Is a song written by humorist and poet Shel Silverstein and made popular by Johnny Cash. Cash recorded the song live in concert on February 24, 1969 at California’s San Quentin State Prison for his At San Quentin album. Cash also performed the song (with comical variations on the original performance) in December 1969 at Madison Square Garden. The live San Quentin version of the song became Cash’s biggest hit on the Billboard Hot 100 chart and his only top ten single there, spending three weeks at No. 2 in 1969, held out of the top spot by “Honky Tonk Women” by The Rolling Stones. The track also topped the Billboard Hot Country Songs and Hot Adult Contemporary Tracks charts that same year and was certified Gold on August 14, 1969, by the RIAA.
Johnny Cash June 4, 1969
Lester Flatt & Earl Scruggs December 1969
Cal Smith August 1970
Lee Conway 1980
Craig Giles 2009
Todd Snider June 8, 2010
Ray Stevens January 10, 2012
Gary West 2015
Johnny Cash – A Boy Named Sue Lyrics
My daddy left home when I was three
And he didn’t leave much to ma and me
Just this old guitar and an empty bottle of booze.
Now, I don’t blame him cause he run and hid
But the meanest thing that he ever did
Was before he left, he went and named me “Sue”.
Well, he must o’ thought that is quite a joke
And it got a lot of laughs from a’ lots of folk,
It seems I had to fight my whole life through.
Some gal would giggle and I’d get red
And some guy’d laugh and I’d bust his head,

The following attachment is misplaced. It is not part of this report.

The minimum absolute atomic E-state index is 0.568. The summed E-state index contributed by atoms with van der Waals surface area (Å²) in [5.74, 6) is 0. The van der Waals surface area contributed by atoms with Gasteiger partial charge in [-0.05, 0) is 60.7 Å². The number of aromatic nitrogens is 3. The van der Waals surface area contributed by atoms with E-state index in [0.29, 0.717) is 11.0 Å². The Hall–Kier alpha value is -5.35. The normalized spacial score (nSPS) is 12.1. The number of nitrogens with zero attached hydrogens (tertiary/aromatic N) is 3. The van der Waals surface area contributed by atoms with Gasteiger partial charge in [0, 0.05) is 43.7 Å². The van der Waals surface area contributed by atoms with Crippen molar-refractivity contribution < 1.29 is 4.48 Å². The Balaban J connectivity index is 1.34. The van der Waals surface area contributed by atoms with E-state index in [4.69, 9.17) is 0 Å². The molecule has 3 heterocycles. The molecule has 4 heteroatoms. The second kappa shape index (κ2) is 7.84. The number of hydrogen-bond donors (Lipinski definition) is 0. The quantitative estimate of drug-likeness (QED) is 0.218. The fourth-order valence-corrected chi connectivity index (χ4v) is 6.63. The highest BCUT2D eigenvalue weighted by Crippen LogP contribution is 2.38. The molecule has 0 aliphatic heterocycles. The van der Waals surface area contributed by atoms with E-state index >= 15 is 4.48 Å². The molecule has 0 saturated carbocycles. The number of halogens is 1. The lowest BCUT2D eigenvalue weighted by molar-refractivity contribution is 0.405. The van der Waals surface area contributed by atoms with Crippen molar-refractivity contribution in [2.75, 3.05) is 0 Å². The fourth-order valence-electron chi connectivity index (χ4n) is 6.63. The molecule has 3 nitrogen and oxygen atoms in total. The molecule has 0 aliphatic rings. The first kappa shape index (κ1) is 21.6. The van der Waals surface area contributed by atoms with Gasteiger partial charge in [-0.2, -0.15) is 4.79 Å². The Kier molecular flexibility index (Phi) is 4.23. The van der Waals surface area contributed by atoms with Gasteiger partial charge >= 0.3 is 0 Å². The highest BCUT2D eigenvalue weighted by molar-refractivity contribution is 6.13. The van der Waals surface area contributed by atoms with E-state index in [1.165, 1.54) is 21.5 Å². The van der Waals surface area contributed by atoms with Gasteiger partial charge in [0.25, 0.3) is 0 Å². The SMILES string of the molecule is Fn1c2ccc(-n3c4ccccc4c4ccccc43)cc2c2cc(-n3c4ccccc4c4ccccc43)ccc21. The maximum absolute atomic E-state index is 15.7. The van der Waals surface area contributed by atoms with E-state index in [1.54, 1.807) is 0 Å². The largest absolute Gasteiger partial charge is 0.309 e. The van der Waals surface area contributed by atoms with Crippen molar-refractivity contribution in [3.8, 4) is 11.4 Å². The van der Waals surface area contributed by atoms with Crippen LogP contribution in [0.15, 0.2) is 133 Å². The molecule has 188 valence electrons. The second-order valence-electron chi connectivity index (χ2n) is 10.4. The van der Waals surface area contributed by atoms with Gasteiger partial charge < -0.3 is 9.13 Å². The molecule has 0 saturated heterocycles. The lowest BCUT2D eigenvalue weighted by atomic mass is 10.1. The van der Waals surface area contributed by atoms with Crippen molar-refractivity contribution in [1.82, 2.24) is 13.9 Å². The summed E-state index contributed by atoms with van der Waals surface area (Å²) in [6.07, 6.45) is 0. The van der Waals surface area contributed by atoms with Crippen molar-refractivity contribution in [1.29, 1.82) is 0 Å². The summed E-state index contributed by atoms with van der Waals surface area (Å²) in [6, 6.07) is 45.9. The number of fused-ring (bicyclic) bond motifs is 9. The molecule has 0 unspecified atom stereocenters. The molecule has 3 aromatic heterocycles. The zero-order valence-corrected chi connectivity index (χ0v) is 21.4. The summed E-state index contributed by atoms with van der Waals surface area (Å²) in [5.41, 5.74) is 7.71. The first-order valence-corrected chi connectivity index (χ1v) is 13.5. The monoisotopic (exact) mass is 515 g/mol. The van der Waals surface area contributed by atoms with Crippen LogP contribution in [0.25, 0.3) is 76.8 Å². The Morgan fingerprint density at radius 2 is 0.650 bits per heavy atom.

I tell ya, life ain’t easy for a boy named “Sue”.
Well, I grew up quick and I grew up mean,
My fist got hard and my wits got keen,
I’d roam from town to town to hide my shame.
But I made me a vow to the moon and stars
That I’d search the honky-tonks and bars
And kill that man who gave me that awful name.
Well, it was Gatlinburg in mid-July
And I just hit town and my throat was dry,
I thought I’d stop and have myself a brew.
At an old saloon on a street of mud,
There at a table, dealing stud,
Sat the dirty, mangy dog that named me “Sue”.
Well, I knew that snake was my own sweet dad
From a worn-out picture that my mother’d had,
And I knew that scar on his cheek and his evil eye.
He was big and bent and gray and old,
And I looked at him and my blood ran cold
And I said, “My name is ‘Sue’! How do you do!
Now you’re gonna die!”
Yeah, that’s what I told him!
Well, I hit him hard right between the eyes
And he went down, but to my surprise,
He come up with a knife and cut off a piece of my ear.
But I busted a chair right across his teeth
And we crashed through the wall and into the street
Kicking and a’ gouging in the mud and the blood and the beer.
I tell ya, I’ve fought tougher men
But I really can’t remember when,
He kicked like a mule and he bit like a crocodile.
I heard him laugh and then I heard him cuss,
He went for his gun and I pulled mine first,
He stood there lookin’ at me and I saw him smile.
And he said, “Son, this world is rough
And if a man’s gonna make it, he’s gotta be tough
And I knew I wouldn’t be there to help ya along.
So I give ya that name and I said goodbye
I knew you’d have to get tough or die
And it’s the name that helped to make you strong.”
He said, “Now you just fought one hell of a fight
And I know you hate me, and you got the right
To kill me now, and I wouldn’t blame you if you do.
But ya ought to thank me, before I die,
For the gravel in ya guts and the spit in ya eye
Cause I’m the son of a bitch that named you ‘Sue’.”
Well, what could I do, what could I do?
I got all choked up and I threw down my gun
And I called him my pa, and he called me his son,
And I came away with a different point of view.
And I think about him, now and then,
Every time I try and every time I win,
And if I ever have a son, I think I’m gonna name him
Bill or George! Anything but Sue! I still hate that name!